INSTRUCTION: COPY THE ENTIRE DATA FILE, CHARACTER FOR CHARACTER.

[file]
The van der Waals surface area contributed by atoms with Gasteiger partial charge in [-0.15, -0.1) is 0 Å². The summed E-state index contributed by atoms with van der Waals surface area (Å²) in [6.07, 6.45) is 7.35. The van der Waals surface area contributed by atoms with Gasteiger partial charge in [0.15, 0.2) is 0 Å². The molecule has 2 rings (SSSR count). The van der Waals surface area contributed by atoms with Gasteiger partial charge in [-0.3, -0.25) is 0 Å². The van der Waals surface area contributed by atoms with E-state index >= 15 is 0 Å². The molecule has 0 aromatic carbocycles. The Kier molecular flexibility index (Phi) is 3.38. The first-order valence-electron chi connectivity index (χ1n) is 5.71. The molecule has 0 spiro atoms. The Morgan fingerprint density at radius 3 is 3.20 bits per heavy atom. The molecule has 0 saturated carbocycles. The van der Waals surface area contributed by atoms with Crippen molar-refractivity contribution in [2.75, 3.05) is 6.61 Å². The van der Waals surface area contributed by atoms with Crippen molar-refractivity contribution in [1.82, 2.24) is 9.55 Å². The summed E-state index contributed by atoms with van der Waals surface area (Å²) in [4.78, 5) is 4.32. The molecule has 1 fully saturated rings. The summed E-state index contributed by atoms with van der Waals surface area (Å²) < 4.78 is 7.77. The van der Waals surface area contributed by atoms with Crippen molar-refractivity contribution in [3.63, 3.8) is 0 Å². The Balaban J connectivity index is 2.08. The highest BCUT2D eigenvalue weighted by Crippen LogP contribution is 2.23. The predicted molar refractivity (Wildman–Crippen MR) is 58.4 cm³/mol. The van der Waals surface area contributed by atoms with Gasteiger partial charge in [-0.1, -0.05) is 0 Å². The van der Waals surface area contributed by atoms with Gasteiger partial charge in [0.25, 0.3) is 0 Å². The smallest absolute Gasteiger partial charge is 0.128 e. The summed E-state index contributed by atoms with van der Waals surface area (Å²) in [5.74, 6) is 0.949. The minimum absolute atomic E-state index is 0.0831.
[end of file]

The van der Waals surface area contributed by atoms with Gasteiger partial charge in [-0.15, -0.1) is 0 Å². The summed E-state index contributed by atoms with van der Waals surface area (Å²) in [6.07, 6.45) is 7.35. The van der Waals surface area contributed by atoms with Gasteiger partial charge in [0.15, 0.2) is 0 Å². The molecule has 2 rings (SSSR count). The van der Waals surface area contributed by atoms with Gasteiger partial charge in [-0.3, -0.25) is 0 Å². The van der Waals surface area contributed by atoms with E-state index >= 15 is 0 Å². The molecule has 0 aromatic carbocycles. The Kier molecular flexibility index (Phi) is 3.38. The first-order valence-electron chi connectivity index (χ1n) is 5.71. The molecule has 0 spiro atoms. The Morgan fingerprint density at radius 3 is 3.20 bits per heavy atom. The molecule has 0 saturated carbocycles. The van der Waals surface area contributed by atoms with Crippen molar-refractivity contribution in [2.75, 3.05) is 6.61 Å². The van der Waals surface area contributed by atoms with Crippen molar-refractivity contribution in [1.82, 2.24) is 9.55 Å². The summed E-state index contributed by atoms with van der Waals surface area (Å²) in [4.78, 5) is 4.32. The molecule has 1 fully saturated rings. The summed E-state index contributed by atoms with van der Waals surface area (Å²) < 4.78 is 7.77. The van der Waals surface area contributed by atoms with Crippen molar-refractivity contribution in [3.63, 3.8) is 0 Å². The Balaban J connectivity index is 2.08. The highest BCUT2D eigenvalue weighted by Crippen LogP contribution is 2.23. The predicted molar refractivity (Wildman–Crippen MR) is 58.4 cm³/mol. The van der Waals surface area contributed by atoms with Gasteiger partial charge in [-0.1, -0.05) is 0 Å². The van der Waals surface area contributed by atoms with Gasteiger partial charge in [0.25, 0.3) is 0 Å². The smallest absolute Gasteiger partial charge is 0.128 e. The summed E-state index contributed by atoms with van der Waals surface area (Å²) in [5.74, 6) is 0.949. The minimum absolute atomic E-state index is 0.0831.